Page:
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Single-atom thin platinum makes a sensitive chemical sensor

By Gerald Ondrey |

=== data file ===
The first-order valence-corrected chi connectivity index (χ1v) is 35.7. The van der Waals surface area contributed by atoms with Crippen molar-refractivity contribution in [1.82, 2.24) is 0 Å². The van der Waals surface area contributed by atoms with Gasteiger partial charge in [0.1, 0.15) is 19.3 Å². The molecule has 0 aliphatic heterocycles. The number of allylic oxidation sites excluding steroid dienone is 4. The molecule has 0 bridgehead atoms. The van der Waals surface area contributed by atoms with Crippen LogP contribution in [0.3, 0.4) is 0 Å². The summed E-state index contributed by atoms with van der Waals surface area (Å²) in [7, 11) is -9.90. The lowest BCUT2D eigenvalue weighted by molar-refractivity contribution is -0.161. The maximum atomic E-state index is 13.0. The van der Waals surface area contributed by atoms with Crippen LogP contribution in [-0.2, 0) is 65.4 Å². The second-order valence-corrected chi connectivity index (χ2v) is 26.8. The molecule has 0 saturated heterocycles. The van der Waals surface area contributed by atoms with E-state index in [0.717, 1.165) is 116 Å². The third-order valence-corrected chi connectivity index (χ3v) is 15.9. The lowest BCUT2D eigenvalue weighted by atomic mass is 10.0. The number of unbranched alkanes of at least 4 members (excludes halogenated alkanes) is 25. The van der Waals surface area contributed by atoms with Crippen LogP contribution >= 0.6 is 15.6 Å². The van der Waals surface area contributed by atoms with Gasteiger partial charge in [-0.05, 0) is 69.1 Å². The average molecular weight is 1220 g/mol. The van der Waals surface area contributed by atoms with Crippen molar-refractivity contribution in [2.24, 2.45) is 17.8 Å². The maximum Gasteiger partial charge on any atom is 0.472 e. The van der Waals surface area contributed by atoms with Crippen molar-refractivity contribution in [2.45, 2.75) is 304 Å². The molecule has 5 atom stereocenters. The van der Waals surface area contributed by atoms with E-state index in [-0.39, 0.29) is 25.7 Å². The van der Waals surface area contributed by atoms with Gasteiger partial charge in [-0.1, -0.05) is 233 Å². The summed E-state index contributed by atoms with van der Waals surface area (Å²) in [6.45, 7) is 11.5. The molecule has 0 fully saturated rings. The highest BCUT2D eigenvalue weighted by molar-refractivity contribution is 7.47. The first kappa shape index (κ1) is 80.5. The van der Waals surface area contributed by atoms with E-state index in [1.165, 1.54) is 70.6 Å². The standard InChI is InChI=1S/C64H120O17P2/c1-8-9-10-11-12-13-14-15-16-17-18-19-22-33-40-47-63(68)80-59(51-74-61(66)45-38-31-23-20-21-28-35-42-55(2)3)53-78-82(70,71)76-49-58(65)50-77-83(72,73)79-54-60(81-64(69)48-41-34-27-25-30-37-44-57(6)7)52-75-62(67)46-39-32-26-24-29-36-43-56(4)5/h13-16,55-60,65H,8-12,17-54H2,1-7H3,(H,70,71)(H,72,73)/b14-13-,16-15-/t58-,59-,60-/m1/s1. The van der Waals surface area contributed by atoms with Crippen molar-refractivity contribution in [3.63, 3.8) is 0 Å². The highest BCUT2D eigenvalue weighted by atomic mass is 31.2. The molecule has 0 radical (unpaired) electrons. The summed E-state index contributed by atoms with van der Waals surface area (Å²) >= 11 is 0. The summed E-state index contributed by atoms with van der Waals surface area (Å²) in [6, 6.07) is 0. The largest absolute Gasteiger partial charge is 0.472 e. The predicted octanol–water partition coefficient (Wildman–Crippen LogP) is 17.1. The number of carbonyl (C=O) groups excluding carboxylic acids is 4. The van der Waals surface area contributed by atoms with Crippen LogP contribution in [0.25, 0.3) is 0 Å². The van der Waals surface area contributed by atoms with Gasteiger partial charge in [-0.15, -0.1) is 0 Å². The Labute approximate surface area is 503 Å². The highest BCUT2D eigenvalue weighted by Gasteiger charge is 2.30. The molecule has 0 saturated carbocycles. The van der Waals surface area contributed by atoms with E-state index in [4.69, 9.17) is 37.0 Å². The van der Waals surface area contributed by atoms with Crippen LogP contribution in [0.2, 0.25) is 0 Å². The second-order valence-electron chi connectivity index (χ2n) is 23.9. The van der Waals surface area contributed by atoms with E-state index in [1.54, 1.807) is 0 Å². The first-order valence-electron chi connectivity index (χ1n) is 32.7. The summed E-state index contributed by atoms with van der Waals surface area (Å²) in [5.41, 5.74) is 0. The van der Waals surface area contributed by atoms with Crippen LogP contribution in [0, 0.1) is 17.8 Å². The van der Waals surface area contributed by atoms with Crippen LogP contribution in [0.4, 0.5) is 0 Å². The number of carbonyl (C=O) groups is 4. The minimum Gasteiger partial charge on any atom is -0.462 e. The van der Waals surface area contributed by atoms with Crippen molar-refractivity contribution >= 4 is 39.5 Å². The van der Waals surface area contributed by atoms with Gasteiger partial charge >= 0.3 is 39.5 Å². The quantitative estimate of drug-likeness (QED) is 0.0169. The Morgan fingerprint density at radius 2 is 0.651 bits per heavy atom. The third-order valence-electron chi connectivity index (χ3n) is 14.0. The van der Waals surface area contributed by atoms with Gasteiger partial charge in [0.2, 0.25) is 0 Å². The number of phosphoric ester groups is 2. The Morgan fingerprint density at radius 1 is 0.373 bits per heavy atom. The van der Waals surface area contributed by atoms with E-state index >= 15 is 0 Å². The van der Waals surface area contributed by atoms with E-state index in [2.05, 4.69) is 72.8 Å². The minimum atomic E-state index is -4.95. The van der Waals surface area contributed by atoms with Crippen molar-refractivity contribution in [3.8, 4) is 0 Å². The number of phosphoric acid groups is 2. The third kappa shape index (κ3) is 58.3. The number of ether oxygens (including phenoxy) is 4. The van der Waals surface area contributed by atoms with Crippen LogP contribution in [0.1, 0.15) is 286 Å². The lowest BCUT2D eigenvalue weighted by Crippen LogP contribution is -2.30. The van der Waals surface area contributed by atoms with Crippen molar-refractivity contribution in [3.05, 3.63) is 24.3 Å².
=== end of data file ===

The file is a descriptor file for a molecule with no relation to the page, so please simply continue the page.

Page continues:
Boosting the sensitivity of solid-state gas sensors is often achieved by incorporating nanostructured materials as the sensing element. However, interfacial effects at nanoparticles, grains or contacts can lead to non-linear responses, high electrical resistance or electrical noise. A possible way to overcome such drawbacks, using a one-atom thin layer of platinum on silicon carbide, has been reported by a team of researchers, led by scientists at Chalmers University of Technology (Gothenburg, Sweden; www.chalmers.se), and recently published in Advanced Material Interfaces. These electrically continuous Pt layers are prepared by physical vapor deposition on the “carbon zero layer” (buffer layer) of silicon carbide. The buffer layer is a graphene-like 2-D electrical insulating layer grown epitaxially on the silicon terminated face (0001) of 4H-SiC. This layer enables the 2-D growth of Pt, and also serves to detect the onset of electrical conductivity of the surface as the metal deposits. The 3–4-Å thin Pt layer is found to be “super sensitive to its chemical environment,” explains Kyung Ho Kim, postdoctoral fellow at the Quantum Device Physics Laboratory at the Dept. of Microtechnology and Nanoscience at Chalmers, and lead…
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